Researchers believe a crop circle pattern that appeared in the small town of Bracciano, Italy, a few weeks ago contained a complex diagram of solar eclipses — perhaps demonstrating that its makers had an advanced knowledge of Earthly astronomy.
A woman in Bracciano was awakened May 20 by an earthquake and could not return to sleep; at dawn she noticed a spiral pattern laid out in a nearby wheat field. The crop circle drew curiosity around the world, as well as attention from so-called "cereologists" — crop circle enthusiasts — who offered various theories and opinions about the pattern's origin and meaning.
One Australian crop circle researcher, Horace Drew, wrote on his website that "the new crop picture at Braccione, Italy, appeared close to the time of an annular solar eclipse" on May 20, and he offered an analysis of the pattern, explaining its "apparent scientific symbolism in terms of eclipse astronomy."
He wrote that the "cycle of eclipses will begin in one polar region on Earth, whether North or South pole, then will spiral down and out across the equator, eventually spiraling back into the opposite polar region thousands of years later. Likewise, the Bracciano crop picture shows a long two-turn spiral, moving outward from a broad flattened center. Whoever designed this particular crop picture, then laid it out carefully in a rural field, seems to have possessed a great deal of technical knowledge, beyond that of an ordinary field artist" – in other words, beyond that of a hoaxer.
Could aliens be demonstrating their advanced knowledge of our eclipse system through spirals in wheat fields?
Possibly, but it seems more likely that the "eclipse astronomy" lies in Drew's imagination. He begins with the assumption that the pattern has a connection to the eclipse, and claims that if you diagram the pattern of eclipses over thousands of years (from one specific, arbitrary point of view), that pattern generally resembles the spiral pattern found in the Italian crop circle. He then assumes that this eclipse information must have been intentionally created by intelligences far beyond ordinary hoaxers.
While it's an interesting idea, even a child can draw a spiral without mastering "a great deal of technical knowledge" about eclipses. Several other factors cast doubt on a connection between the crop circle and the eclipse. For one thing, despite claims by Drew and other researchers, the crop circle did not in fact appear "close to the time" of the eclipse – nor even on the same day.
The crop circle was apparently created the evening of May 19 or early in the morning of May 20. However, the best place for seeing the eclipse was Albuquerque, N.M., at about 7 p.m. local time on May 20 — which would be 3 a.m. in Italy the following day, May 21. So the crop circle was actually created a day or more before the eclipse — not at the same time.
Furthermore, the eclipse was not visible in Bracciano or anywhere else in Italy (nor anywhere else in Europe). The path of the eclipse ranged from China and moved eastward across the Pacific Ocean to the United States. Why would intelligent alien (or unknown cosmic) forces create a pattern in wheat linked to a solar event that no one in the country could even see? It would be like interpreting a crop circle pattern in sub-Saharan Africa as a description of the northern lights in the Arctic: It's possible, but makes no sense.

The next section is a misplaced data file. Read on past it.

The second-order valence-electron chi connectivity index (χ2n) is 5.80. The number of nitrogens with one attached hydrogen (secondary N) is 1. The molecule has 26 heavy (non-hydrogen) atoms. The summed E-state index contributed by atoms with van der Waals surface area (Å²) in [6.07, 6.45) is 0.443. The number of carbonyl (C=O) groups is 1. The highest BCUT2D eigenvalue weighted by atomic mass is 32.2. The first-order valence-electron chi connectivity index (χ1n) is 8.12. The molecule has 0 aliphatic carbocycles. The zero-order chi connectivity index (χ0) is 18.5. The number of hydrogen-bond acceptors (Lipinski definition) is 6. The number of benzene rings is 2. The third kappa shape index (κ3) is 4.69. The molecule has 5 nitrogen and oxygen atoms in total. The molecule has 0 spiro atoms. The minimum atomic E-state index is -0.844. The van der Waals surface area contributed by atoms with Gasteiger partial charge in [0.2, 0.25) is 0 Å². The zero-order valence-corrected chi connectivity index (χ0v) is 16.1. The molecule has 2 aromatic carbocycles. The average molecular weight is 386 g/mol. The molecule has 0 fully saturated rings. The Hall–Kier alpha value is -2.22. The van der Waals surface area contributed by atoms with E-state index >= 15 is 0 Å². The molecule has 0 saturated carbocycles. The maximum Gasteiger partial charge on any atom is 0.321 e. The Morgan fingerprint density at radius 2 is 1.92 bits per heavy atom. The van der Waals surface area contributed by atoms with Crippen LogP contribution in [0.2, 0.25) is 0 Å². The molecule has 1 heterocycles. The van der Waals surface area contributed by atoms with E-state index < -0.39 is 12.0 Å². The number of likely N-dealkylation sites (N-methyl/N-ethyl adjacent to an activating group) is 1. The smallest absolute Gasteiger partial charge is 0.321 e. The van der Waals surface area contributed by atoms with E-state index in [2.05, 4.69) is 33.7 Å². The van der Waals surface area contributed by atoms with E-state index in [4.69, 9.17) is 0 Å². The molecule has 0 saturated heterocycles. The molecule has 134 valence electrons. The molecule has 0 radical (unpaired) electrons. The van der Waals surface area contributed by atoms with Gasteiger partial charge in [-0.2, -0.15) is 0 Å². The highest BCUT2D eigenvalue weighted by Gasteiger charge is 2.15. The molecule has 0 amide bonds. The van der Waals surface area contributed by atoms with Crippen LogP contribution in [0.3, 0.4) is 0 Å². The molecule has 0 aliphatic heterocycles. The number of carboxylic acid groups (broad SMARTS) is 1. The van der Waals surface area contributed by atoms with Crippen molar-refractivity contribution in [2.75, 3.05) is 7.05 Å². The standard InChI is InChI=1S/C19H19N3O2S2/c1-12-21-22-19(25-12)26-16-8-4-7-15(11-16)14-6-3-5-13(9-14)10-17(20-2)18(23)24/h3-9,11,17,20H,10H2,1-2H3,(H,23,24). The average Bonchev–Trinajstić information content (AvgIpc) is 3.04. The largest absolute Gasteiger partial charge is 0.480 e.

Crop circles act as giant Rorschach tests, allowing people to interpret whatever they wish in them. This case is also a good example of how people find significance in coincidences. Even if Drew were correct in relating the design to the eclipse, hoaxers have been known to insert images and concepts from science in the patterns. For example, in June 2010, hoaxers created a 300-foot pattern of circles and lines in a farmer's field in the English countryside. One crop circle researcher said the pattern contained a hidden code for a complex mathematical equation called Euler's Identity. And so it did; in fact a mathematician at University College London noted an error in the equation and found some very human humor (a "hi" message) in the supposedly scientifically advanced alien pattern.
There are many theories about what creates crop circles, from aliens to mysterious vortices to wind patterns, but they all lack one important element: solid evidence. The only known cause of crop circles is humans. Though some experts claim that crop circles have been reported for centuries, in fact they date back only about 30 years, created by two British hoaxers (and others who later copied their works).
Ironically, Drew and other crop circle experts may have been partly right about one thing. Though the Bracciano crop circle was not made during the annular eclipse (nor does the pattern accurately depict Earth's eclipses), it was done at the same time as a relevant astronomical phenomenon. It was created during a new moon, which offered ideal cover of darkness for hoaxers to create nighttime mischief.
Benjamin Radford is deputy editor of Skeptical Inquirer science magazine and investigated crop circles in his book Scientific Paranormal Investigation: How to Solve Unexplained Mysteries. His website is www.BenjaminRadford.com.
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